Human rights

Human rights

Today I went to an asylum hearing at court. In both the UK and in France many claims are denied the first time round – by the home office in the UK or by OPRA in France. These government run bodies do after all have targets to meet, objectives set by numbers as opposed to inconvenient aspirations like human rights.

But in both countries there is an appeals process, which leads to a proper court hearing with stricter legal process and an independent judiciary and, in both countries, for now at least, a high percentage of the first round denials are overturned.

However, although this process offers hope it is by no means pleasant, or even humane.

We were once given guidance on refugees telling their stories. On the privacy and support they need when recounting traumatic experiences. This is not what they get at court. Three judges, a stenographer and a representative from the local authority. An appointed lawyer they may have met once or twice and an interpreter whom so much depends on. Seven foreign strangers staring with blank expressions while your life depends on two hours’ evaluation of your worst nightmare.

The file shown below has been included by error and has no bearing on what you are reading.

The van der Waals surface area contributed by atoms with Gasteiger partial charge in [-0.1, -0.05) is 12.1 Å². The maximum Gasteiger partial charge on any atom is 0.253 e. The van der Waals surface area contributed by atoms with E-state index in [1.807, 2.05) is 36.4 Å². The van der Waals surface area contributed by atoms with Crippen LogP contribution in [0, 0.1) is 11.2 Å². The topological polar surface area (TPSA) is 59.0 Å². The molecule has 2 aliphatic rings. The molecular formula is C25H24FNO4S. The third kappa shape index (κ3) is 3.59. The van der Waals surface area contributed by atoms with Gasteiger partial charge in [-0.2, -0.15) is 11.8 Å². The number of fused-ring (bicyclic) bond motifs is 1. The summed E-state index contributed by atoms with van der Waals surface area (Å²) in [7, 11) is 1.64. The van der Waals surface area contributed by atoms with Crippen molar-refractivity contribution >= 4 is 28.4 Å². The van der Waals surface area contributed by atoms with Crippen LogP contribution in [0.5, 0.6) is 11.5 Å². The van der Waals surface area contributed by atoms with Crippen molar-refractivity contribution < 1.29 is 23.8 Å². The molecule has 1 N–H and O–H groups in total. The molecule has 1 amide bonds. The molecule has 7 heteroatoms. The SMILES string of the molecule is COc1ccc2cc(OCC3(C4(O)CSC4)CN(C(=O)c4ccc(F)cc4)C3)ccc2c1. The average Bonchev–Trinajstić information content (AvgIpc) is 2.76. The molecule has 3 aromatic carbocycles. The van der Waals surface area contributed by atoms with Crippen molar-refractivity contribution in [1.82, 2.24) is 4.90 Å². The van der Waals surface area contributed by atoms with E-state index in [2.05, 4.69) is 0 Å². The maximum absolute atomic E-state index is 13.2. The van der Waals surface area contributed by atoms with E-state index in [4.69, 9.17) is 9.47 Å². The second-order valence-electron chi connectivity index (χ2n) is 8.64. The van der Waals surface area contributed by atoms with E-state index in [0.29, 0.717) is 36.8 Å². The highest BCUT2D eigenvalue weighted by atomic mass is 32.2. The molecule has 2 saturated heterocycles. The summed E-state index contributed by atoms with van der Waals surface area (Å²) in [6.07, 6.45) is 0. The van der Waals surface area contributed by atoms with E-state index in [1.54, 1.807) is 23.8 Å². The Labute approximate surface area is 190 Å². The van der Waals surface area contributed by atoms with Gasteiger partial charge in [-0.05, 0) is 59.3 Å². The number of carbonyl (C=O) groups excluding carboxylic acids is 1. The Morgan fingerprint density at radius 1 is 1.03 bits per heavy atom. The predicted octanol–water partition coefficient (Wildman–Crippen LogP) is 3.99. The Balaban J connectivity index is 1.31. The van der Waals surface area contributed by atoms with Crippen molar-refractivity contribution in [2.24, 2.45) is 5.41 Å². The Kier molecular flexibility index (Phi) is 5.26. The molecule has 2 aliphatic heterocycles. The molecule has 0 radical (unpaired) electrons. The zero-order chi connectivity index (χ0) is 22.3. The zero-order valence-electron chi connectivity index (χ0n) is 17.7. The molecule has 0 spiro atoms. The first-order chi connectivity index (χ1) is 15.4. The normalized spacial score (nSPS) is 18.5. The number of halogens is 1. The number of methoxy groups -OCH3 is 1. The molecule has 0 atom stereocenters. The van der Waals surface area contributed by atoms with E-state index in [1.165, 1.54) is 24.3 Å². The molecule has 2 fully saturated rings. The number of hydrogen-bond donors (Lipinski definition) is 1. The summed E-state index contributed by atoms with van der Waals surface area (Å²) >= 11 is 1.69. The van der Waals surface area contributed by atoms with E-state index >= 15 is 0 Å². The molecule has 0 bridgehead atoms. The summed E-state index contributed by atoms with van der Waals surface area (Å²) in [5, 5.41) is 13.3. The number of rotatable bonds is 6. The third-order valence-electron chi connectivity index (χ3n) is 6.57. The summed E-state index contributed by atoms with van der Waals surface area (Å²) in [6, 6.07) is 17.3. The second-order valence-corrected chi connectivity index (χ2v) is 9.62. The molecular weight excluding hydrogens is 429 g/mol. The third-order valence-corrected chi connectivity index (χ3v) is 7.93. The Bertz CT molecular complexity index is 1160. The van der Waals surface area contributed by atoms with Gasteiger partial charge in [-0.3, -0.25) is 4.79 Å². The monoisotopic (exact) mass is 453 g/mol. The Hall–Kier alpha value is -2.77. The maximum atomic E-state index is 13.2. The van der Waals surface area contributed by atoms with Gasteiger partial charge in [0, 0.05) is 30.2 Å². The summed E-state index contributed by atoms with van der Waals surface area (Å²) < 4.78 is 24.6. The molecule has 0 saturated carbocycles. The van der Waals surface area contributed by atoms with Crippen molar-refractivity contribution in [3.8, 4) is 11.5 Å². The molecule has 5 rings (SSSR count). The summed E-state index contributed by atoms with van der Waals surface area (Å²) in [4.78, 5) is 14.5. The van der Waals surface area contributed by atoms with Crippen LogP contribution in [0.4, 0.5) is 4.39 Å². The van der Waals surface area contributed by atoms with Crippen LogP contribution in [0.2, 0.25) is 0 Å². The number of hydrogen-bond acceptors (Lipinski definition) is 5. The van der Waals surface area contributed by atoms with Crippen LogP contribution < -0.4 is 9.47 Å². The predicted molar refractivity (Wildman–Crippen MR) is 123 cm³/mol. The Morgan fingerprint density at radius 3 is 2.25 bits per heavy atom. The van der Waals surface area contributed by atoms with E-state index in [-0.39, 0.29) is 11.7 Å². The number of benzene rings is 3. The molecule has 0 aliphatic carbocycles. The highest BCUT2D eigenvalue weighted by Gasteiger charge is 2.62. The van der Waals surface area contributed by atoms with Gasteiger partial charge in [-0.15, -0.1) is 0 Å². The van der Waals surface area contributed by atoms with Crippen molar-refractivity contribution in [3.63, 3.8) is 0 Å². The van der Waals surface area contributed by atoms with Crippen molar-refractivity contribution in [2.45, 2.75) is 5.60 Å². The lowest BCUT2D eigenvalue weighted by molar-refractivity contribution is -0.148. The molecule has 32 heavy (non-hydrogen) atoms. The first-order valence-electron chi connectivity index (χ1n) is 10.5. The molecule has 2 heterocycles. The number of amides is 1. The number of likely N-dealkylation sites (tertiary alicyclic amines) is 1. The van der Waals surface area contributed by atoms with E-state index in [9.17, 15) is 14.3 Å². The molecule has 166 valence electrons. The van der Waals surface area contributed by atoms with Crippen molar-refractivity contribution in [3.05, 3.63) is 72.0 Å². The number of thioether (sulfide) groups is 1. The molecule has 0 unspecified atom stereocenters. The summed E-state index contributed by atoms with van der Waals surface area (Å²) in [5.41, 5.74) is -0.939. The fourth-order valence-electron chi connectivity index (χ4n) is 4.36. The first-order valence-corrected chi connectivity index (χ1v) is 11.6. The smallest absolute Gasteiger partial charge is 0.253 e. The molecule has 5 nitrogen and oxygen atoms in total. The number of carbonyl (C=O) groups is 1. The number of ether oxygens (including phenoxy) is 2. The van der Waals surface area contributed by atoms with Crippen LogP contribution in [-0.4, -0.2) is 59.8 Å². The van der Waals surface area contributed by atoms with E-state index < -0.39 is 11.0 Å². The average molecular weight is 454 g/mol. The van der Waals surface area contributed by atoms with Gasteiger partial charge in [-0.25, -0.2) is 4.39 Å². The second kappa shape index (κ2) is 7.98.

So when the third soldier raped your wife was she still conscious? Was he the one that hit her mouth with the gun or was that the fourth?

When they slit your fathers throat how long did it take him to die? You said before he was still moving when the fifth man left the room. Are you still sure about that?

This was three years ago now. The horrors of the memory, the Sahara, Libya and Calais in between. The medical report is ‘not inconsistent with’ the torture he has described. If a small detail becomes confused would they really take the risk of assuming that means that all this is lies and send him back? Yes they would.

It carries on and on. I’m shaking and feel sick.

Finally it is over. He stands and turns towards me but then almost falls forward into my hands. We somehow walk out of the room together and sit in silence in the street.

This is not how it should be. There should be counselors and psychologists. No one should ever have to recount such an experience in such a hostile room. But that’s not even the worst bit. The worst bit is not knowing if he has to go back.

Please help us to help them.

About Care4Calais

Care4Calais was founded by a group of volunteers with the sole aim of supporting the people of the Calais refugee camps, providing fresh meals, warm clothing, heating and important legal and medical support.

We are not politicians – we are people like you who simply believe that every human has the right to be treated in a fair and dignified way.

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